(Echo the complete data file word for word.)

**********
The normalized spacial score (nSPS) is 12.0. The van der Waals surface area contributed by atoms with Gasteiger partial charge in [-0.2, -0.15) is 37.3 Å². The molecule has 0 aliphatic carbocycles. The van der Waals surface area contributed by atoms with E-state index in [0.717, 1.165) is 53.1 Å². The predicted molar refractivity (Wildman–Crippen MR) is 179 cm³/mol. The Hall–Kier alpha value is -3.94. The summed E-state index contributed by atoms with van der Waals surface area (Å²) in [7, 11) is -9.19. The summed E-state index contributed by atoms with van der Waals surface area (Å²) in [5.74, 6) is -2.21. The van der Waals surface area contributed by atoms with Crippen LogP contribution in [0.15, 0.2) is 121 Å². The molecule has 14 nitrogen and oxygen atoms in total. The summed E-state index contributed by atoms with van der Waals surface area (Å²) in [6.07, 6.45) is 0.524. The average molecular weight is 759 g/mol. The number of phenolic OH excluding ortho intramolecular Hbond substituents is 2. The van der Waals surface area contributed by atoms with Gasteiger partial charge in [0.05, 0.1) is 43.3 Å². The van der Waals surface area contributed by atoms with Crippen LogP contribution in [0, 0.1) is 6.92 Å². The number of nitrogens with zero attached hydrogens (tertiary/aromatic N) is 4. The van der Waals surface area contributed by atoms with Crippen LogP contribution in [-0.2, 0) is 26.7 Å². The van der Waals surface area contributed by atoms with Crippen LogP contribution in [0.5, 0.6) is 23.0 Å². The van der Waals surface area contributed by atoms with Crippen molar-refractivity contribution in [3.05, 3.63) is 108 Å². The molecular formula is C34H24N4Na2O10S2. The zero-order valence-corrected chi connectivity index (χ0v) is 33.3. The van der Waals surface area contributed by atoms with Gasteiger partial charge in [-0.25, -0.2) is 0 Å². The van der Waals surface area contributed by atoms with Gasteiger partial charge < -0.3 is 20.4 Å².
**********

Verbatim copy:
The normalized spacial score (nSPS) is 12.0. The van der Waals surface area contributed by atoms with Gasteiger partial charge in [-0.2, -0.15) is 37.3 Å². The molecule has 0 aliphatic carbocycles. The van der Waals surface area contributed by atoms with E-state index in [0.717, 1.165) is 53.1 Å². The predicted molar refractivity (Wildman–Crippen MR) is 179 cm³/mol. The Hall–Kier alpha value is -3.94. The summed E-state index contributed by atoms with van der Waals surface area (Å²) in [7, 11) is -9.19. The summed E-state index contributed by atoms with van der Waals surface area (Å²) in [5.74, 6) is -2.21. The van der Waals surface area contributed by atoms with Crippen LogP contribution in [0.15, 0.2) is 121 Å². The molecule has 14 nitrogen and oxygen atoms in total. The summed E-state index contributed by atoms with van der Waals surface area (Å²) in [6.07, 6.45) is 0.524. The average molecular weight is 759 g/mol. The number of phenolic OH excluding ortho intramolecular Hbond substituents is 2. The van der Waals surface area contributed by atoms with Gasteiger partial charge in [0.05, 0.1) is 43.3 Å². The van der Waals surface area contributed by atoms with Crippen LogP contribution in [0, 0.1) is 6.92 Å². The number of nitrogens with zero attached hydrogens (tertiary/aromatic N) is 4. The van der Waals surface area contributed by atoms with Crippen LogP contribution in [-0.2, 0) is 26.7 Å². The van der Waals surface area contributed by atoms with Crippen LogP contribution in [0.5, 0.6) is 23.0 Å². The van der Waals surface area contributed by atoms with Crippen molar-refractivity contribution in [3.05, 3.63) is 108 Å². The molecular formula is C34H24N4Na2O10S2. The zero-order valence-corrected chi connectivity index (χ0v) is 33.3. The van der Waals surface area contributed by atoms with Gasteiger partial charge in [-0.25, -0.2) is 0 Å². The van der Waals surface area contributed by atoms with Gasteiger partial charge < -0.3 is 20.4 Å².